Oh, you guys. You are sending me the most amazing, amazing letters. I feel so honored.

Here is my next column. More to come. Oh, your amazing letters. Keep ’em coming at Thank you.

iNwKpTHC26wyK-1-862x538Dear Bitter Butch:

When my husband and I were engaged he bought me flowers, huge amounts on my birthday (the day before Valentine’s Day) and Valentine’s Day. The other guys at work said he should stop making them look bad. I love flowers. He promised me he would keep doing it. In the twenty-one years since we got married he says he never knows what to buy me. I say ‘I love flowers!’ A couple of times when I whined, a lot. Really whined. He bought me a bouquet. Once my son made him do it. Is there any way I can get him to buy me flowers without feeling passive aggressive? Signed, flowerless.

Here’s how I really want to answer this letter: with a note to your husband that says: “Buy your wife flowers. What the actual fuck. This is not difficult or complicated. Buy her. Flowers. Today. DOOOOOOOOD.”

But he didn’t write me. You did. So I’m going to take your question at face value. Read the rest of my answer.

I am speechless over this beautiful review of “Belly!”

From Piecemeal Reviews:

goya-witches“The short story, Belly, by Haddayr Copley-Woods, featured in the July/August issue of Fantasy & Science Fiction fascinates, disgusts, and digs into the brain of itself, conjuring magic within its own spinning yarn.   With a hive of witches and an unsuspecting girl, Copley-Woods clearly uses fairytales as inspiration for Belly, but that’s simply a model for her larger themes: abuse and personal destiny.  After I read Belly, I forced it into my writer friends’ hands, excited, hopeful, distracted and envious of what they would experience for the first time.  Rarely does it feel like a crime to have something so remarkable not freely available for everyone to read.” Read the whole thing.


I have only wanted to do this since I was, say, nine.

Here is the first column! Please send me your crippy, queirdo, bitter, lovelorn, confused, pervy, and etiquette questions to!

I will answer the living shit out of your questions! I will answer like you’ve never been answered before. When I answer a question, IT STAYS ANSWERED.

wheeldoor4Dear Bitter Butch,
Should I hold the door for people in wheelchairs? It seems only courteous; I hold them for people pushing strollers. But it feels super awkward if they’re not right behind me and I stand there holding the door for like a minute and a half while they make their way up the ramp. Help! I don’t want them to be stuck outside, I live in a cold climate!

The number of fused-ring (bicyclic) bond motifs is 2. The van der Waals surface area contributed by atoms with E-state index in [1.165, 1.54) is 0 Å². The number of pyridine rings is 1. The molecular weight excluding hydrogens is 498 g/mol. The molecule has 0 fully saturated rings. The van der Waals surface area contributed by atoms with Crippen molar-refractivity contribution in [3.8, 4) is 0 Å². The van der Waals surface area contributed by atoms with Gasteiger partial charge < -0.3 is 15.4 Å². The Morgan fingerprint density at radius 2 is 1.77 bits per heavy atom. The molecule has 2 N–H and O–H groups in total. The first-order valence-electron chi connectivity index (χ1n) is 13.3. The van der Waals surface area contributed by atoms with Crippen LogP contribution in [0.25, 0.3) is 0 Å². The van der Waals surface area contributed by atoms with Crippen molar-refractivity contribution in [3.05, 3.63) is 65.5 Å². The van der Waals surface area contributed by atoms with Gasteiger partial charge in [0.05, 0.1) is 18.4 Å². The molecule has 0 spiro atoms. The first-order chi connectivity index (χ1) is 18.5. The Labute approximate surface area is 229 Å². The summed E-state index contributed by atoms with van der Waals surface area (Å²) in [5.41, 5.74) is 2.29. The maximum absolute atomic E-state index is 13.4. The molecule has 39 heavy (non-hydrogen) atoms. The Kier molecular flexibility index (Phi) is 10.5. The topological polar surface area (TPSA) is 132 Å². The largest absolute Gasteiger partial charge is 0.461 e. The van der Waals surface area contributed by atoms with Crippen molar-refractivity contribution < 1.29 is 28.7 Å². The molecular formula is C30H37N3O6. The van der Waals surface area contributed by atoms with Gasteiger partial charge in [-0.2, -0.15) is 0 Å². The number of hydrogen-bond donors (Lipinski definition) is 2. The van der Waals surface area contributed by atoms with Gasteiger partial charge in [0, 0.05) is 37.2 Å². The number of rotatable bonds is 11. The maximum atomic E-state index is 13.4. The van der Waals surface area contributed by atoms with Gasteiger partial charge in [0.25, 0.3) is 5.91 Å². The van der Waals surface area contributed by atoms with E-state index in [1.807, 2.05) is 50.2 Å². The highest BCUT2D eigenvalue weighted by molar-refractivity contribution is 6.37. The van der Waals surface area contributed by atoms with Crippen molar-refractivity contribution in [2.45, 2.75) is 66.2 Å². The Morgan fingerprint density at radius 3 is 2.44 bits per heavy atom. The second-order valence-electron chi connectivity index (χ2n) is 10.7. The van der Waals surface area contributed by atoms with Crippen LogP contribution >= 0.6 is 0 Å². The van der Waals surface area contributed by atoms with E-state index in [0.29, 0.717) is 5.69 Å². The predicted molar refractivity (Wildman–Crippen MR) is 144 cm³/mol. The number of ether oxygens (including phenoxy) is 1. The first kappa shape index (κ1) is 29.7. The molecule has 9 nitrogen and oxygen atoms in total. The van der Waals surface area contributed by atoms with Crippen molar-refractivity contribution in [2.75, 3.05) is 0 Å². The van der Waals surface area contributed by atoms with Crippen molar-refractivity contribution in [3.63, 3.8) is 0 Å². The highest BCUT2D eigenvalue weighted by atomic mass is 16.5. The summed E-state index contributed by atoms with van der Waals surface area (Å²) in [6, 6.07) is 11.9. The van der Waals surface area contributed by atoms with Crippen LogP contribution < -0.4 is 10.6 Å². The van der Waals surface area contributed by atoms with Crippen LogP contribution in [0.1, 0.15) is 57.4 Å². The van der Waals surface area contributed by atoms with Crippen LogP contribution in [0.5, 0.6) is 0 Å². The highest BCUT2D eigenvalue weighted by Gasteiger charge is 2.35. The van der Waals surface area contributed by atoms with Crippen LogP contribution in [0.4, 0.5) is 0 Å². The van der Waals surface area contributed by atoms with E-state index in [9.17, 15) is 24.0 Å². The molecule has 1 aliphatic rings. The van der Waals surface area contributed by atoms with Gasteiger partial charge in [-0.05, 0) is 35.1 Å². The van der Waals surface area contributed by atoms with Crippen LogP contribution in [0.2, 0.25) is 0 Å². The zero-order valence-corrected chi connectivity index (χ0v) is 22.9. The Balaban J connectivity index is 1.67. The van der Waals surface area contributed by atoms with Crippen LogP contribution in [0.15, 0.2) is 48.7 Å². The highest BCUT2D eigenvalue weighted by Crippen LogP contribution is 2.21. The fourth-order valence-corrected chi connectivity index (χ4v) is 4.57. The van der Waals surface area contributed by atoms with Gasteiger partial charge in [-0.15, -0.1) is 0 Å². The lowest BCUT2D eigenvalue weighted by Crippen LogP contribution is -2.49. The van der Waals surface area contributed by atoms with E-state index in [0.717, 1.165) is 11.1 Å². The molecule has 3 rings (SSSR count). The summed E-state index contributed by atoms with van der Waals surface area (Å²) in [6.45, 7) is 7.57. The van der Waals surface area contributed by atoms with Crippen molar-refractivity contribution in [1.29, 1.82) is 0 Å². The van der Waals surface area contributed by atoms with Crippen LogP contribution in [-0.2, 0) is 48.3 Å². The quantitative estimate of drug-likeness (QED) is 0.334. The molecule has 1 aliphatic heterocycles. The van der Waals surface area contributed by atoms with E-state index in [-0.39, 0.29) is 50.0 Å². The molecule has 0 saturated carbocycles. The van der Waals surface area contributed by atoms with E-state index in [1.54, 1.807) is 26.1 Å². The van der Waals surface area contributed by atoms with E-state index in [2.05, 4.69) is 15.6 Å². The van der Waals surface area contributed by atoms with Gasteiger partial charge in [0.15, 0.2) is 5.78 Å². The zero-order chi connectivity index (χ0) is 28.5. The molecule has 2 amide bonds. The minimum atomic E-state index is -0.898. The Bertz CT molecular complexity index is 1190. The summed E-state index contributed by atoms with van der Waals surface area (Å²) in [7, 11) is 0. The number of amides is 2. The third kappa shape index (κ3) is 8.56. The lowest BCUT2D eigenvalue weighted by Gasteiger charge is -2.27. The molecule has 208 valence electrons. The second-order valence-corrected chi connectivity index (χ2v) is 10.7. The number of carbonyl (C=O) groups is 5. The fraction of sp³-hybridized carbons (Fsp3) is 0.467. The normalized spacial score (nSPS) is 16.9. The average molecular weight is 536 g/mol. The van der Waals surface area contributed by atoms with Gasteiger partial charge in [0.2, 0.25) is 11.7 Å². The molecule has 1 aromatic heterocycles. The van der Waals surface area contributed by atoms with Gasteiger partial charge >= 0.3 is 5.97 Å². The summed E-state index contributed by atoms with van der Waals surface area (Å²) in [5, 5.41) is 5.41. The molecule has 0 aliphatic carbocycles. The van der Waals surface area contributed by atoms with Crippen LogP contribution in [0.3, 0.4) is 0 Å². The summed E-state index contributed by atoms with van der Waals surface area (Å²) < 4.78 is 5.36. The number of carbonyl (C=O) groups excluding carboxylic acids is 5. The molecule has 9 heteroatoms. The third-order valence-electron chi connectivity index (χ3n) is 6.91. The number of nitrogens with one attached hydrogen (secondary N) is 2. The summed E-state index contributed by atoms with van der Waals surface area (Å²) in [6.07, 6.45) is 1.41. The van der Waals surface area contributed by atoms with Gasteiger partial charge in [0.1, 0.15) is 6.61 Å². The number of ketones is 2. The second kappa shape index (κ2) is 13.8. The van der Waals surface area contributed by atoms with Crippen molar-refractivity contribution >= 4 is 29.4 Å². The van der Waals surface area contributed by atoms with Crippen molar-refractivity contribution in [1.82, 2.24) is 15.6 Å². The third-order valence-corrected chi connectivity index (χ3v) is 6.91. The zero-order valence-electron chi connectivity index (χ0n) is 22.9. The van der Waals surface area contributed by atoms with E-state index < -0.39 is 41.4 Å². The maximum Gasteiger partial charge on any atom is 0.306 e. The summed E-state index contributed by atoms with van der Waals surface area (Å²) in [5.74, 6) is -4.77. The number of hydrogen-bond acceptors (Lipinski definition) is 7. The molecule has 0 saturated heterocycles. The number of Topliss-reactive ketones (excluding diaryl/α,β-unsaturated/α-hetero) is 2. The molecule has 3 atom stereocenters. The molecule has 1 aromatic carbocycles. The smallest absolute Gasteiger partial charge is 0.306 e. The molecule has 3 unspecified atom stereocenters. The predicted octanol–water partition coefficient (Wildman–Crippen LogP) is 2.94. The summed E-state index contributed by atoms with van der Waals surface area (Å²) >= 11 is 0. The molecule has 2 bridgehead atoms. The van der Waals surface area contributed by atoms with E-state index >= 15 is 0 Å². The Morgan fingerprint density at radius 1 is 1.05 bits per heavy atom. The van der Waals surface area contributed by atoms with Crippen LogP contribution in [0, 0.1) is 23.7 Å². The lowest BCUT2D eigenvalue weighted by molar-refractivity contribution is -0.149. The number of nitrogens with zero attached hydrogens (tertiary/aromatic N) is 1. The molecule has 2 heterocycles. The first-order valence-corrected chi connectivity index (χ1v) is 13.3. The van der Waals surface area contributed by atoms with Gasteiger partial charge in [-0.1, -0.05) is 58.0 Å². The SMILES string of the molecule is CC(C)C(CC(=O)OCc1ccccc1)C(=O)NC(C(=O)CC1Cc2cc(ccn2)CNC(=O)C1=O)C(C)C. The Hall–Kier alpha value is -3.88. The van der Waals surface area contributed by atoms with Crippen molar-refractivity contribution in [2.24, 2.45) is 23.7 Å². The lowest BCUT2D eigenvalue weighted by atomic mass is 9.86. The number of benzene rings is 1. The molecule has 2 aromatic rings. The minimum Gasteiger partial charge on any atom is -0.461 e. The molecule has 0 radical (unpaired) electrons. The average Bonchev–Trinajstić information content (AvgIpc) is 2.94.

A: There is so much angst over door opening and wheelchairs! And now you’ve added freezing to death on top of it. Read my whole answer.

R*dsk*ns Protest in Minneapolis

IMG_4204I was so honored and delighted to be among thousands of multi-ethnic people in Minneapolis protesting the Washington team’s horrible, hateful, racist nickname today, with my two young sons (their father has a broken toe, so he participated by providing very necessary drop off and pickup.)

I’ve been a little bothered by some of the news media describing traded insults between protestors and football fans. I didn’t see any of the protestors attempting to engage the fans at all. One Washington fan looked at my Tshirt that imitated their logo with “Rename” instead of “R*dsk*ns” and he opened his coat on this cold morning to grin at me and show his R*dsk*ns logo, leering in challenge. Do I need to point out that he picked the obviously disabled white woman to do this with and what sort of bravery that took?

I gave him a big smile and said: “Hello!” and he stammered and said, “Um, hello” and ran into the stadium.

That was the ugliest interaction I saw.

What it really was: many different nations of Natives coming together (with other supporters of all different races): Ojibwe, Sioux, Lakota, Dakota, Mexica, Ho-Chunk. Many more, I am sure. Those are just the ones I spotted. Speaking out about their culture and their suffering at the hands of men in Washington. Praying together for peace and respect. Singing songs, holding signs, greeting one another. Talking about how much this horrible racist nickname damages them.

A bunch of Vikings fans watching us as we gathered, many giving us thumbs-up. Some looking intensely uncomfortable but not engaging. Lots and lots of cops taking pictures and saying hello. Nervous-looking staff at TCF Stadium.

Thousands and thousands of us.